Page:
Over the last two years, Primark has had a rather tumultuous time. With no online store and its doors forced to close during the coronavirus pandemic, shoppers in search of the best possible price for their clothing had to seek a deal elsewhere. Now, Primark have announced that their prices on their autumn and winter collection, due to their forever small margins now facing cost increases. This is down to a number of things, one including the energy and supply chains affected by the war in Ukraine.
Despite this, Primark have still pledged to ensure their prices are affordable, especially in a time where so many of us are feeling the pinch. Sadly, Primark isn’t the only brand affected, as we will see more of our favourite shops also increase their global prices.
The Intidex group dominates the high street as the owners of Zara, Bershka, Pull & Bear and Massimo Dutti expect their prices to rise by 2% in their home market of Spain, but potentially even more in other markets. Whilst this will only be a small amount and not across all of their ranges, those who constantly go to Zara in particular for the best prices on this season’s styles will be affected.
M&S Chairman Archie Norman also announced an increase of prices in late March across both clothing and food, with energy bills and the war being the main source of this. However, they’ve since upgraded their ‘Remarksable’ food range, ensuring value prices on many of their basics.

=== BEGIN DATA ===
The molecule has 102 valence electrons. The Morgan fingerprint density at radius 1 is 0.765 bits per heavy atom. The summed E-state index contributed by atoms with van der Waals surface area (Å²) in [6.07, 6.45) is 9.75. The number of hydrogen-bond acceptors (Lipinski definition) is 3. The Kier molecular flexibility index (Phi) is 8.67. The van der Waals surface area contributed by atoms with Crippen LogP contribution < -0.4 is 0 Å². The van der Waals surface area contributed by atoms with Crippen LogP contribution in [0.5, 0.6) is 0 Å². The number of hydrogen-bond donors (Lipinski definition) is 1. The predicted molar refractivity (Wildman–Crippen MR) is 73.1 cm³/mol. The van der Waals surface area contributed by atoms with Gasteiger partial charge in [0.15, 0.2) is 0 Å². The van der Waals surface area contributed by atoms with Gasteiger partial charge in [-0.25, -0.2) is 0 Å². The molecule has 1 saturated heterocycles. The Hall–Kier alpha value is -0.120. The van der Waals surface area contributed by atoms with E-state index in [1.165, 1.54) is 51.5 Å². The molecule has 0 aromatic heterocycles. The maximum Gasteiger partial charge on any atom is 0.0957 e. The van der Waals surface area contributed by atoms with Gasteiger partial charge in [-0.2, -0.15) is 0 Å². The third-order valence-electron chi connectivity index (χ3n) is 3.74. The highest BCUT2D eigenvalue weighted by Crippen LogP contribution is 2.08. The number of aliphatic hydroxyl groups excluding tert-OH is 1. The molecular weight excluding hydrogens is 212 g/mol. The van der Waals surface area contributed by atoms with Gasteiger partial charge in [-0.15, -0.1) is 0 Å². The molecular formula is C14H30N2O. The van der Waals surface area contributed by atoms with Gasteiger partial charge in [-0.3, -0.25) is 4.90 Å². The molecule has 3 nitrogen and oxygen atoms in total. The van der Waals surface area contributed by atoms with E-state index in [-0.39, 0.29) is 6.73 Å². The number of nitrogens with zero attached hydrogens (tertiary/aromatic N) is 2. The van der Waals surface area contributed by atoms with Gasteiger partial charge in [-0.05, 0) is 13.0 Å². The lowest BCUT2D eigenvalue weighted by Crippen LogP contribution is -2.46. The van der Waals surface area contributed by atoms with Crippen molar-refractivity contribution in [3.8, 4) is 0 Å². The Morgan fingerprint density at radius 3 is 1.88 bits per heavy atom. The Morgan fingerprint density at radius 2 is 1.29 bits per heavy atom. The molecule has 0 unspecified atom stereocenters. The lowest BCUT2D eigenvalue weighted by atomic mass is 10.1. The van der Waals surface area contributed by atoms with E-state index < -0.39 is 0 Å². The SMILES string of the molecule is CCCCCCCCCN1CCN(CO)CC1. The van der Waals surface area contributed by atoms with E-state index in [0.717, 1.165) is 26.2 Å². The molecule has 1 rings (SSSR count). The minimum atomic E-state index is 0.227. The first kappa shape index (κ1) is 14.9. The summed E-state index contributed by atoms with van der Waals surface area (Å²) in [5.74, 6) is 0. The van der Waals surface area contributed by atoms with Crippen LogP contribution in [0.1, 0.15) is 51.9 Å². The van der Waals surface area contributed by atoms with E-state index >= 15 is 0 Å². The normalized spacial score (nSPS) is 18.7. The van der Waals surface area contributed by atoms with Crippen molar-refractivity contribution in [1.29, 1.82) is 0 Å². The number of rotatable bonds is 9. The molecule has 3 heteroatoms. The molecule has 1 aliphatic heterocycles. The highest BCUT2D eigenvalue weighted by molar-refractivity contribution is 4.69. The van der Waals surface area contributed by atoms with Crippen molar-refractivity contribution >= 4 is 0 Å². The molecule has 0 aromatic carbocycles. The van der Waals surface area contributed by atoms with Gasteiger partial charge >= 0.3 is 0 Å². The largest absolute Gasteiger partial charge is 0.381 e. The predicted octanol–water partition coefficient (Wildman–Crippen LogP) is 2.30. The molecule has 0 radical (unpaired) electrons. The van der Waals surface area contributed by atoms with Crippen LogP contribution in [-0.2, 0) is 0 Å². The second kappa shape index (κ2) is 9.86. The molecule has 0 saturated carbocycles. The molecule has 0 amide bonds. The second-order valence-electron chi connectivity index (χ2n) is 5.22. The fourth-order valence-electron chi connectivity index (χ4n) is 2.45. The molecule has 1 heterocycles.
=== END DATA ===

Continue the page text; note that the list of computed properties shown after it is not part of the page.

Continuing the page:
ASOS suffered considerable losses when reporting the results from this financial year. Housing 1000s of brands and working as a wholesaler without a bricks and mortar destination they may be less susceptible to increasing their prices, but instead have worry of their customers going elsewhere, especially with such an appetite for the high street. They instead seem to be cutting costs elsewhere, recently announcing that customers who pay for Premier delivery (their free next day delivery service) will now only receive the next day perk on orders over £20, meaning that those in search of an instant bargain will have to debate a higher basket cost.
To put it bluntly – the whole high street is set to be affected by the cost of inflation and increased cost of living. But, in a time that is frankly quite bleak for avid shoppers, how can retailers ensure that there’s still motivation and an appetite to purchase something new? Shops have been dominated by promotion-led sales and offerings over the past two years, with many savvy shoppers not buying anything unless it’s on offer. This is undoubtedly set to continue, even if only for a psychological benefit in order to make people feel as if they’re getting a saving. As for any new tactics? Well, that’s our favourite retailers’ next move.